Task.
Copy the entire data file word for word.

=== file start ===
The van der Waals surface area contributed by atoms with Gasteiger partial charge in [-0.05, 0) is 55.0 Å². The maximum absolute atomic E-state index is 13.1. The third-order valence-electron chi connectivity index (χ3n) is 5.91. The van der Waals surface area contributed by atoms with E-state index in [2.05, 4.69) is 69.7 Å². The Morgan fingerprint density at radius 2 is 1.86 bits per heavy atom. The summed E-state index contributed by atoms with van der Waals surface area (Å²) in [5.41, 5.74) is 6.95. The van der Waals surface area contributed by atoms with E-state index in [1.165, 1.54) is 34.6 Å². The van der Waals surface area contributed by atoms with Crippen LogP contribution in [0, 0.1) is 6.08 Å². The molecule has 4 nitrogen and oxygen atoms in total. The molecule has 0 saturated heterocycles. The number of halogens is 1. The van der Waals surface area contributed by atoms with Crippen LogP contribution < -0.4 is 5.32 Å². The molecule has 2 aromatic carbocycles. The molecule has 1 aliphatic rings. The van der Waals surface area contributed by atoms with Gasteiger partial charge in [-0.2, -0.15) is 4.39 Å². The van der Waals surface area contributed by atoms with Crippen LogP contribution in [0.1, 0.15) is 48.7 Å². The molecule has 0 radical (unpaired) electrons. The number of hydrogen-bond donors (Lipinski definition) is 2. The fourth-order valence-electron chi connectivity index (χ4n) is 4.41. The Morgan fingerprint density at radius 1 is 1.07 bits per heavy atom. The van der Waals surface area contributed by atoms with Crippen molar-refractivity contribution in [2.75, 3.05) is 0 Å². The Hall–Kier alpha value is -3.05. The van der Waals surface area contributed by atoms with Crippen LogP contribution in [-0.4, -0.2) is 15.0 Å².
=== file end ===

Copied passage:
The van der Waals surface area contributed by atoms with Gasteiger partial charge in [-0.05, 0) is 55.0 Å². The maximum absolute atomic E-state index is 13.1. The third-order valence-electron chi connectivity index (χ3n) is 5.91. The van der Waals surface area contributed by atoms with E-state index in [2.05, 4.69) is 69.7 Å². The Morgan fingerprint density at radius 2 is 1.86 bits per heavy atom. The summed E-state index contributed by atoms with van der Waals surface area (Å²) in [5.41, 5.74) is 6.95. The van der Waals surface area contributed by atoms with E-state index in [1.165, 1.54) is 34.6 Å². The van der Waals surface area contributed by atoms with Crippen LogP contribution in [0, 0.1) is 6.08 Å². The molecule has 4 nitrogen and oxygen atoms in total. The molecule has 0 saturated heterocycles. The number of halogens is 1. The van der Waals surface area contributed by atoms with Crippen LogP contribution < -0.4 is 5.32 Å². The molecule has 2 aromatic carbocycles. The molecule has 1 aliphatic rings. The van der Waals surface area contributed by atoms with Gasteiger partial charge in [-0.2, -0.15) is 4.39 Å². The van der Waals surface area contributed by atoms with Crippen LogP contribution in [0.1, 0.15) is 48.7 Å². The molecule has 0 radical (unpaired) electrons. The number of hydrogen-bond donors (Lipinski definition) is 2. The fourth-order valence-electron chi connectivity index (χ4n) is 4.41. The Morgan fingerprint density at radius 1 is 1.07 bits per heavy atom. The van der Waals surface area contributed by atoms with Crippen molar-refractivity contribution in [2.75, 3.05) is 0 Å². The Hall–Kier alpha value is -3.05. The van der Waals surface area contributed by atoms with Crippen LogP contribution in [-0.4, -0.2) is 15.0 Å².